Suicide statistics released yesterday by the Samaritans indicate that 5,688 people killed themselves in 2016, a fall of 3.4% on the previous year and the lowest suicide rate since 2011.
The figures, compiled by the Office of National Statistics, show that 1,381 of the suicides registered were female, and 4,287 male.
The Samaritans do an outstanding job, not least in volunteering to stay up all night, often just to listen to man after man masturbating down the phone at them.
Were it not for their skilled and patient counsel, the suicide numbers would doubtless be higher, and they are a shining example of how to help the lost and despairing simply by listening.
For the troubled, having summoned the courage to articulate their shame or sense of worthlessness, one of the biggest obstacles to “opening up” is finding someone to successfully open up to.
There can be no shortage of people whose declaration didn’t go as planned, with undermining responses such as “That’s classic, wait until I tell the lads” or “I used to feel like that, only much worse” completely derailing the moment.
So a massive hand to the Samaritans.
However, a study last year by the Huffington Post and the charity Calm, which campaigns against men’s suicide, found statistics to illustrate how men were still much less likely to “open up about their problems”, even in spite of being urged to by the Royal Family.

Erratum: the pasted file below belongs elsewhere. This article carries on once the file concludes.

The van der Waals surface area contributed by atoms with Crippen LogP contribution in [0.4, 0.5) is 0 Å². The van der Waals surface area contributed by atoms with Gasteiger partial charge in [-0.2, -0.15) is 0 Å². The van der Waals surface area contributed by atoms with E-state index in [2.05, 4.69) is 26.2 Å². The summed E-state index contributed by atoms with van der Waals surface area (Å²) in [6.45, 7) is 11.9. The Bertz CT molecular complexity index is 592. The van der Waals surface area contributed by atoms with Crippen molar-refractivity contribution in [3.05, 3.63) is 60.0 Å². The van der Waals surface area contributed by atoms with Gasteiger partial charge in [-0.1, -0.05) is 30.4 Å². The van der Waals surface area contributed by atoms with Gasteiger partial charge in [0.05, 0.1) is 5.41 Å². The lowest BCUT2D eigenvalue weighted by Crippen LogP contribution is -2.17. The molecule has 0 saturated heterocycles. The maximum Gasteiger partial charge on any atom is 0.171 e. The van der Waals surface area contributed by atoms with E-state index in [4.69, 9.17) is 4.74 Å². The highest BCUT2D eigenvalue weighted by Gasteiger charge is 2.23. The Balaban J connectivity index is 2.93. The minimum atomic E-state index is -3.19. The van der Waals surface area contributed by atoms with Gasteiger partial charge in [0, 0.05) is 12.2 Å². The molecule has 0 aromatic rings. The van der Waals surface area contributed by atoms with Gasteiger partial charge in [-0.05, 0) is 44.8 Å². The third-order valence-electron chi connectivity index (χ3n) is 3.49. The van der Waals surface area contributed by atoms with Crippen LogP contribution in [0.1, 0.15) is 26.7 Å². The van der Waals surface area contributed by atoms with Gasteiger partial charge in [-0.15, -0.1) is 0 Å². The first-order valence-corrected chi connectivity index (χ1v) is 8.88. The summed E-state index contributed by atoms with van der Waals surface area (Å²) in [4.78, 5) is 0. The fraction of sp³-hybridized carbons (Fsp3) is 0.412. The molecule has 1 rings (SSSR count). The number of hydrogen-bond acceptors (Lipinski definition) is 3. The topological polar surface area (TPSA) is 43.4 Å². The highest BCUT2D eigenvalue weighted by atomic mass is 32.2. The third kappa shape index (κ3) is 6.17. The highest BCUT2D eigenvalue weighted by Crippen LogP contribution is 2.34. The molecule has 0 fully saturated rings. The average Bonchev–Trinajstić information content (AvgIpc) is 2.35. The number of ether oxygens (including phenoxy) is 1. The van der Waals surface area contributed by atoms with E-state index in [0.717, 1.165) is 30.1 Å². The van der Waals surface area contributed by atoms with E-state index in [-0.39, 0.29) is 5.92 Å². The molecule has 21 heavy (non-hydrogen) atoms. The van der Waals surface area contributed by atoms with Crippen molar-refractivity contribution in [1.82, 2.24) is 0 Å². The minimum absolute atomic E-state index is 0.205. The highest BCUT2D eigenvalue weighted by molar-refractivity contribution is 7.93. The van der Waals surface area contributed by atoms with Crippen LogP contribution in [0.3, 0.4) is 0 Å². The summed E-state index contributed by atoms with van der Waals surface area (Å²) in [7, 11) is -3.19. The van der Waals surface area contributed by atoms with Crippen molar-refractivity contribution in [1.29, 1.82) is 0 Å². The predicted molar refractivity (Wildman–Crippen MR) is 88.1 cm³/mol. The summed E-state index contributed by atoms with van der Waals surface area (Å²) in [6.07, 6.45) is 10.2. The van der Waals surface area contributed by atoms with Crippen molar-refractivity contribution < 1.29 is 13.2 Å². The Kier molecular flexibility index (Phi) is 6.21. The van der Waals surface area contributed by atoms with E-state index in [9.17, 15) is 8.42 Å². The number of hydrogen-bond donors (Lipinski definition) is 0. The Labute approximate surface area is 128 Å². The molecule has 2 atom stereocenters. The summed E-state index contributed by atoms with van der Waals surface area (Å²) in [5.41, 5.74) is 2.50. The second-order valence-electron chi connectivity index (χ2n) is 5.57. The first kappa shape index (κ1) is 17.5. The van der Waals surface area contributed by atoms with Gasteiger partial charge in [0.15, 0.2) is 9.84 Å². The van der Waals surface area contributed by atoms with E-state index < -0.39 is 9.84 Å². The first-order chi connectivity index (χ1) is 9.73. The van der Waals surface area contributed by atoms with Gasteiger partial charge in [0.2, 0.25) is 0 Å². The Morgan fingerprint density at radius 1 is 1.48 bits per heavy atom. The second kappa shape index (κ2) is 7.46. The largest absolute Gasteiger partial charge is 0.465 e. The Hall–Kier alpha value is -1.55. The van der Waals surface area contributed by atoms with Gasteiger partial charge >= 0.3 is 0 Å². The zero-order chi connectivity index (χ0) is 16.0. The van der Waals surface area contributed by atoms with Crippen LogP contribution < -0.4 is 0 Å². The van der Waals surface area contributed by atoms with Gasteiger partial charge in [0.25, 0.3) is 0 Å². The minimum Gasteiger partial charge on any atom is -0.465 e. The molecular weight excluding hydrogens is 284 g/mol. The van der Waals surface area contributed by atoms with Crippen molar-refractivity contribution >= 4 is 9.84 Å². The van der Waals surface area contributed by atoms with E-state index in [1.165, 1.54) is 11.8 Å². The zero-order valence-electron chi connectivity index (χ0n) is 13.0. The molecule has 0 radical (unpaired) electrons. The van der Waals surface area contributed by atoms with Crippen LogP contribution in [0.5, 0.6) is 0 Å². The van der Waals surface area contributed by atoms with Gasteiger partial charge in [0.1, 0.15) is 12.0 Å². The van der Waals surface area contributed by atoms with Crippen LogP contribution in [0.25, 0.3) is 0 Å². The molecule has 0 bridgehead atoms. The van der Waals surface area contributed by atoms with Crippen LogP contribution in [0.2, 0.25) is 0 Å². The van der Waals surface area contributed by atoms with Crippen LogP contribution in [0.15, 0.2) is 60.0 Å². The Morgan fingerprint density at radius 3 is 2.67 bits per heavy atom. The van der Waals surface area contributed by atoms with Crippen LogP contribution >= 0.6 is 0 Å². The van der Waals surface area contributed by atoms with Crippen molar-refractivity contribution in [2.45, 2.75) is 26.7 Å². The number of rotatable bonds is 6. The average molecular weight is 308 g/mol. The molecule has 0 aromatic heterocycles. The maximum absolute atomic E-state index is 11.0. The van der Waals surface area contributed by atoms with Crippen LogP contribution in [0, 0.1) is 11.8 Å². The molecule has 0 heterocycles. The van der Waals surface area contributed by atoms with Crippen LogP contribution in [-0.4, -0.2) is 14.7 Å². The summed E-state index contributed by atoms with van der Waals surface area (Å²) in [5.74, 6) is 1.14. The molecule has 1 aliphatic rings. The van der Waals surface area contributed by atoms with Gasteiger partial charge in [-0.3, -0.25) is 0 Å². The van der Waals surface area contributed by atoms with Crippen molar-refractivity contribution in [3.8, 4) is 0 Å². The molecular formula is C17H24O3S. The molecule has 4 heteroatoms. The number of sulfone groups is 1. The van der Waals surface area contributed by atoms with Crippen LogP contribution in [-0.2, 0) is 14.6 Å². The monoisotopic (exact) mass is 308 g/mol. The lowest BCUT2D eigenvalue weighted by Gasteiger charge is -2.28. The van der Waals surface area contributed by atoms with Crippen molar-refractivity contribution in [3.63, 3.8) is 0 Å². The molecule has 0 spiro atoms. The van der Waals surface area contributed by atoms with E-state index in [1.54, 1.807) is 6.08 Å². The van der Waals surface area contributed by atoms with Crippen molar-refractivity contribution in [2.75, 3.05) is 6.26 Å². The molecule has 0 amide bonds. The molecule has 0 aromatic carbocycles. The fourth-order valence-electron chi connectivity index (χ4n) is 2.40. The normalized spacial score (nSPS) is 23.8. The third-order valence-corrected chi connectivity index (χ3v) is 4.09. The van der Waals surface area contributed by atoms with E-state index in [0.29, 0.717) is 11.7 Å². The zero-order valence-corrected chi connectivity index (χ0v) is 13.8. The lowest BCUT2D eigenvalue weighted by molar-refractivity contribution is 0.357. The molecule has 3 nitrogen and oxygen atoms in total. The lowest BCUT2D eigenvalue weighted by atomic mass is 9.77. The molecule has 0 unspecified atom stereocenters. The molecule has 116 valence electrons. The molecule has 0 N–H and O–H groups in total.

“There’s a time when boys are allowed to cry and then suddenly they’re not allowed to cry any more. You’ve got to be a man,” said psychotherapist Damien Ridge, commenting on the survey result when it came out.
Saint Peacock thoroughly agrees that “being a man”, is a particularly ineffective solution to many of life’s problems, and is massively in favour of verbalising the torment to a sympathetic ear. It is not so convinced by the crying argument, however.
Anyone who has spent time in an airport departure hall this summer (or shopping centre, supermarket or other location where bored children gather en masse with their parents) will probably have noted that the reason boys are ordered not to cry is because more often than not they are the only ones who do.
Girls seem to display a much more sanguine response to vexation, whether from the tedium of delays or yet another failure on the part of Gatwick Shopping Village.
Their brothers meanwhile, seem much more likely to let it go with both lungs at the tiniest slight or deprivation.
Faced with a third hour of a child’s uncontrollable sobbing, even the most loving parent could be forgiven for issuing a sharp “zip it” to the brat.
This seems eminently reasonable – boys are led to believe it is in their best interests to stop crying not because their parents are cruel and emotionally manipulative, but because they are being a massive P in the A, and dialling down the attention seeking is a vital educative part of taking into account the needs of others.
So if it was right to stop crying at London Luton, aged 7, when is it right to start again?
This website predicts men will be holding those tears back for a little longer, until clarification is forthcoming.